Build a Vaccination Center Assistant with Computer Vision

Build A Vaccination Center Assistant with Computer Vision

 

Overview

The COVID-19 pandemic has impacted our lives for over a year in numerous ways and has presented us with a multitude of challenges. With vaccines now available, we have the ability to expedite the end of the pandemic, as long as the vaccine can be distributed safely and efficiently. Any effort that can assist in this process should be taken. Enter computer vision! 

It is always best to develop an application with a specific use case and environment in mind. In order to determine how computer vision might help in the vaccination process, the team at alwaysAI consulted a volunteer at a vaccination center to learn more about the process and find opportunities for computer vision to be applied.

At the volunteer's vaccination center, there were three main phases: waiting for your vaccine (and/or waiting to register), getting your vaccination, and post-vaccination monitoring. The main issues our volunteer identified that we thought could easily be helped with computer vision were: reducing prolonged wait times, helping individuals practice social distancing, and monitoring the post-vaccination room. It would also be useful to have a means of verifying how many vaccinations had taken place, as the current method was a manual clicker counter.

Some other obstacles to the vaccination process that were described, such as hard-to-navigate websites, are not suitable to be solved with computer vision. Other challenges, such as redundant form entering, could potentially be solved with a combination of computer vision solutions for license verification combined with a more efficient registration process online! 

For our solution, we chose to develop three modular applications, which could be used individually or combined with a dashboard to help solve the issues outlined above. The first application would monitor the waiting room, noting the distance between individuals, the proportion of individuals wearing masks, and how many chairs were unoccupied in the waiting room. The second application would monitor how many vaccination events had taken place. The third application would monitor when a patient raises their hand, indicating they need assistance from a volunteer. With these solutions integrated, and some general input data about the type of vaccine being used and the number of vaccination appointments that day, we could also help provide a means of verification for how many vaccine vials had been opened, how many doses were left in an opened vial, and whether the last appointment of the day had been reached. This data could help manage the wait times, by automatically texting upcoming appointments if the line was moving slower or faster than expected, as well as dialing the waiting list if there are vaccine doses remaining in an opened vial at the end of the day.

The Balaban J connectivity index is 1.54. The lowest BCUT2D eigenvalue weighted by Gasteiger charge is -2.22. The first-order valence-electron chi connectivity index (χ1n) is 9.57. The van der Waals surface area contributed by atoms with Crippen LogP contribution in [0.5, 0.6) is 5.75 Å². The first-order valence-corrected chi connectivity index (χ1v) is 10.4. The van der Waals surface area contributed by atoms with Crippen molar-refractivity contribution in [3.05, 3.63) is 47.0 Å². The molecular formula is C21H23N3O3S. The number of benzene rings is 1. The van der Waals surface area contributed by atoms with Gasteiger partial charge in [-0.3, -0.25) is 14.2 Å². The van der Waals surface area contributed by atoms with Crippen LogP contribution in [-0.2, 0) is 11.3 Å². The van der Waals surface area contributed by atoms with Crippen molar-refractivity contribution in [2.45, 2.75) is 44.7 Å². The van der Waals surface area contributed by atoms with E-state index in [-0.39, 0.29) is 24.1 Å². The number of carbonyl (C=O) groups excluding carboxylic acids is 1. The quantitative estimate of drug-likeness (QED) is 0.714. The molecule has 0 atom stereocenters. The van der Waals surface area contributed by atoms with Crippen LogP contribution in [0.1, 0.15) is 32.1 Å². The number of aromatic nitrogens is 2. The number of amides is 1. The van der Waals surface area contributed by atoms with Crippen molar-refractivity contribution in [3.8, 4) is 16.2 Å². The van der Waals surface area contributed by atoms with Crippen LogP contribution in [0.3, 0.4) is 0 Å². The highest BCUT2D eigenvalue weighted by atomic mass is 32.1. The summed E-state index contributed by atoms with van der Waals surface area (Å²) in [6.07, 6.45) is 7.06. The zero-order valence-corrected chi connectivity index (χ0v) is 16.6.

You can watch the full recording of the webinar here!

In this blog, I’ll describe the general approach, and provide the code for the individual computer vision applications, as well as the components of the alwaysAI pipeline that were used for the application development. The main code for these applications can be found here. As this is a larger application, I won't go through the code line by line, however for more detailed descriptions of the application logic, you can check out the additional GitHub repositories and blogs are provided throughout the blog. Because these applications were not being developed for a real site, just as close to the real scenario as possible, stock video data was used, and this data is what drove the implementation of the applications. If you build your own vaccination application, the exact app will most likely be very different; either the process will be slightly different, or the camera angles will be different. The general approach described in this blog should be applicable to many scenarios, including non-vaccination center use cases. 

The Waiting Room Application

 

Object Detection for People with Masks

This app assisted in analyzing social distancing and mask detection, as well as monitoring when waiting room chairs were unoccupied. People who were at least 6 feet (approximately) away from every other person and were wearing a mask had green bounding boxes; if someone was less than 6 feet away from anyone, or was not wearing a mask, red boxes were displayed. 

To determine how full a waiting room was, we detected how many people were in chairs in the waiting room. This was done using a stock alwaysAI model, yolov3, for person detection. The results filtering function was used to limit results to those with the label ‘person’ to ensure that only predictions for people were being detected. This was accomplished by creating a bounding box around each chair and noting when a person’s bounding box overlapped with the closest chair bounding box over a certain threshold -- say around 70%. This threshold was used because some people leaned forward in a chair, or stuck their foot out to the side, and so using a threshold < 100% allowed for a more generalizable way of detecting that a person was sitting in a chair. Reports about how many masks were detected, the average distance or distance between each pair of people, and how many chairs were occupied were sent to the server (see the last section).

The first step was mask detection.